17 July, 2013

All Types of Missionaries

Milan Missionaries come in all shapes and ages.  Younger missionaries leave school, home and friends to dedicate 18-24 months to the Lord. Senior missionaries also leave home and friends as well as careers, children, and great grandchildren to serve their Lord. Older missionaries pack two large suitcases with a few changes of clothing and a lifetime of experience.  They step into an unknown future. First Nephi 4:6 describes their desire to serve and trust in the Lord: "And I was led by the Spirit, not knowing beforehand the things which I should do.°

In Northern Italy senior missionaries provide many services. Couples are assigned to the mission office, host military servicemen, labor in branch presidencies, facilitate young single adult activities, provide housing and health services, and film genealogical records.

In Verona, Italy, missionary couples volunteer in the Italian State Archives to preserve state records from 1871-1942. The family history project in Verona began with one camera in December 2012 when 650 meters of books were identified as needing reproduction. Since then another 350 meters of records were scheduled for “filming”.  Five couples using state of the art digital cameras and software take picture of records that date back to 800 AD. Records preservation is vital to governments, religions, and families. Each missionary couple produces about 10,000 pictures a week.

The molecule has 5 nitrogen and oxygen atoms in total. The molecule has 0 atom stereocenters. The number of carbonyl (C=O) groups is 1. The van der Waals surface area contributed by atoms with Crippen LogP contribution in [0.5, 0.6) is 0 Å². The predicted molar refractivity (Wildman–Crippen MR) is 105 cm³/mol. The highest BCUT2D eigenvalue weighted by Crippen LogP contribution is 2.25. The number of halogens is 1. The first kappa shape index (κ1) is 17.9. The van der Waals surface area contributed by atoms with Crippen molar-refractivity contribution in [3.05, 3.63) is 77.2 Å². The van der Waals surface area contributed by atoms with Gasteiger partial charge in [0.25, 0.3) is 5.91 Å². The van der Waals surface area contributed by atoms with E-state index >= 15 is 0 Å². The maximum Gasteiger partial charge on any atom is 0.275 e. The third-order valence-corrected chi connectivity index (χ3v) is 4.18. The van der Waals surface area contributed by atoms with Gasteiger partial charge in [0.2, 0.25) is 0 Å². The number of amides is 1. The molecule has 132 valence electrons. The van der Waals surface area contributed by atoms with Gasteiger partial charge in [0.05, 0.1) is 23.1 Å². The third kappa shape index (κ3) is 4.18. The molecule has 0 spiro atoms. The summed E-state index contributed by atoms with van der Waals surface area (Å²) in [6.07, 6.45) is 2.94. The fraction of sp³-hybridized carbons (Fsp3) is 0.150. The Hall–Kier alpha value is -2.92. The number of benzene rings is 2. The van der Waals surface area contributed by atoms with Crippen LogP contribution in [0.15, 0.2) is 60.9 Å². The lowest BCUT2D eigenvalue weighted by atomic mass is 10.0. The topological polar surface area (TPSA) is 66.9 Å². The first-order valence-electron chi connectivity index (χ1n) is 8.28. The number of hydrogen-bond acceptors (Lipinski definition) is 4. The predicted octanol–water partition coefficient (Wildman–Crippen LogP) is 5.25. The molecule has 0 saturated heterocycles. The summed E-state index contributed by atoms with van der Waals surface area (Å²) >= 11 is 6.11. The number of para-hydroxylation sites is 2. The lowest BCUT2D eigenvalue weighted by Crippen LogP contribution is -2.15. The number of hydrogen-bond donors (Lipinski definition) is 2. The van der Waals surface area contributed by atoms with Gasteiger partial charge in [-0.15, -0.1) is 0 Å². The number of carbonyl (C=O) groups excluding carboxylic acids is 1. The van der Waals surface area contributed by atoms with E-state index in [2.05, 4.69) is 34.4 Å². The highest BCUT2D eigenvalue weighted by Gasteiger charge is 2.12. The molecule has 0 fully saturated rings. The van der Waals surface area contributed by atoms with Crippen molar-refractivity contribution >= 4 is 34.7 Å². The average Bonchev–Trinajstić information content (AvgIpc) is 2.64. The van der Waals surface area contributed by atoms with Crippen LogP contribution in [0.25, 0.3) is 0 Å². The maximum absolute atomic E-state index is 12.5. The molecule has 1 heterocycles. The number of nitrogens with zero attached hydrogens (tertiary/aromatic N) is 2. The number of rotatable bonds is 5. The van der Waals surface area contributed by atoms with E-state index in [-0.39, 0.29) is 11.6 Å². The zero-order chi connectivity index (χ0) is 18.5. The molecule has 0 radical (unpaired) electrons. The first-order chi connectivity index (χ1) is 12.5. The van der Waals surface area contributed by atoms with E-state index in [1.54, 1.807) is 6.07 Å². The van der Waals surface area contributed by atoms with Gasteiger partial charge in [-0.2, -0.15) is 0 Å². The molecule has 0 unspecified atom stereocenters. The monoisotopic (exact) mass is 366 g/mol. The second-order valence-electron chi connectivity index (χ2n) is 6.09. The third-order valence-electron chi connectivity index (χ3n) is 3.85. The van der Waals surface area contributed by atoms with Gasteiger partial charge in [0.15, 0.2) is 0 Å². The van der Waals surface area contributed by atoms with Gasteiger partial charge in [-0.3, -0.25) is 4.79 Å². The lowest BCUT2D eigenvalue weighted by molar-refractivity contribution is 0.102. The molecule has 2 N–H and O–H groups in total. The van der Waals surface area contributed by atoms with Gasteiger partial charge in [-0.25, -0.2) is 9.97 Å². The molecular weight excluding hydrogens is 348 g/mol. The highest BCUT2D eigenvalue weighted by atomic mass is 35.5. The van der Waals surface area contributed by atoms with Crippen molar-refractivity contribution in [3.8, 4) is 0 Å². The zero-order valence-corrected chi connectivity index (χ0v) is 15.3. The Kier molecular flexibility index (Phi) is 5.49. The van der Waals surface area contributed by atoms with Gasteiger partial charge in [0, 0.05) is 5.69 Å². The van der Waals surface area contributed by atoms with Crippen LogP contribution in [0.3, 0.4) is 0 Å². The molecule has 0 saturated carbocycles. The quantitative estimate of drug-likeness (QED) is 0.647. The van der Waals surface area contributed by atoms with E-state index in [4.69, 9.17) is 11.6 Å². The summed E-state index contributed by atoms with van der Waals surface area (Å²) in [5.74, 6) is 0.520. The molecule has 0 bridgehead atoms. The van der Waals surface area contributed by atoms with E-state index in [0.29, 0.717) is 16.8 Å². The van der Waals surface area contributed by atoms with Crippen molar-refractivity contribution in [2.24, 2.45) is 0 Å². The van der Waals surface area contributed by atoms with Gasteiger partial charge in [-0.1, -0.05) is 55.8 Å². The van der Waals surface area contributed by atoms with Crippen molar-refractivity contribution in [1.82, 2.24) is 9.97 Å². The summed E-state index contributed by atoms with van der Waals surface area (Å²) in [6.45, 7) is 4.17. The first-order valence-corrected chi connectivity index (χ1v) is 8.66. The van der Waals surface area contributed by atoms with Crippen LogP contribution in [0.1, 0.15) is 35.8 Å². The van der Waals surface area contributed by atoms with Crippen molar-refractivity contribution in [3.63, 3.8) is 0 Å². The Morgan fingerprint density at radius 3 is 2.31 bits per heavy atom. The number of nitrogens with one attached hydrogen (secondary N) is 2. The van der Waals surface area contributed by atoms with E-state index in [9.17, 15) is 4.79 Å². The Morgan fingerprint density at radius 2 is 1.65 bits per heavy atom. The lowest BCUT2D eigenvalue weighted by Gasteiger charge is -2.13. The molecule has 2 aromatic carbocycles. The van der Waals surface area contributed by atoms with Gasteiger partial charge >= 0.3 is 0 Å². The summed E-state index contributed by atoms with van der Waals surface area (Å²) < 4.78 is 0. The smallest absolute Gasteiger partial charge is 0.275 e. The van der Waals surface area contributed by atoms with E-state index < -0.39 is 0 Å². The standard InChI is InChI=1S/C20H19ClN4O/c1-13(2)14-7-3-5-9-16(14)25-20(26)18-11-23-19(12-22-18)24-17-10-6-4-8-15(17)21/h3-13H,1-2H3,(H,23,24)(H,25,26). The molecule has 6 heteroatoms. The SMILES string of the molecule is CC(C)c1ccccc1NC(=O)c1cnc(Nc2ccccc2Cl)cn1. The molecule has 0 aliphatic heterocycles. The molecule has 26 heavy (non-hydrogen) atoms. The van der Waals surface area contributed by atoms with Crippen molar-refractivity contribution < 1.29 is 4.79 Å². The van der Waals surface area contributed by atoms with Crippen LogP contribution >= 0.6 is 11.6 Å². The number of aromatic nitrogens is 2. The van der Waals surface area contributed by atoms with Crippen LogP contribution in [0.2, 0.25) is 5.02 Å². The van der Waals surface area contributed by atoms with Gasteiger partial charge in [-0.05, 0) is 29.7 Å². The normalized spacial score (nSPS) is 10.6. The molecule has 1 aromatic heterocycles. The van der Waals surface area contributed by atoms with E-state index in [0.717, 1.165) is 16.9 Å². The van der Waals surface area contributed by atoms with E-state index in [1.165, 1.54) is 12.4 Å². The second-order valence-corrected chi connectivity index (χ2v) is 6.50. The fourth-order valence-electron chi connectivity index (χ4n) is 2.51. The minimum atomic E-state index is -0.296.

The experts work under difficult conditions. The Verona project preserves documents covered by flood waters in 1965. 

“Paper weakens when wet. Today I worked on books still damp from the floods,” said Anziano Savoldi. The volunteers first clean the books from dust, dirt, mold, pigeon excrement, rat droppings, and/or worm and bug destruction. 

The next step is to capture the images and label them so that indexers can organize and translate the documents. The seniors wear shop coats, masks and gloves; sometimes, laboring under extreme temperatures. An air purification machine helps filter the air.
  Their dedication can be heard in words from Anziano Salvoldi, "Families are depending on us. We do our best to save every document. I have seen books with holes in them as large as a basketball. We do our best to preserve what is left." The Italy Milan Missionaries anticipate saving 115 million names on birth records, marriage banns, immigration documents and death records.

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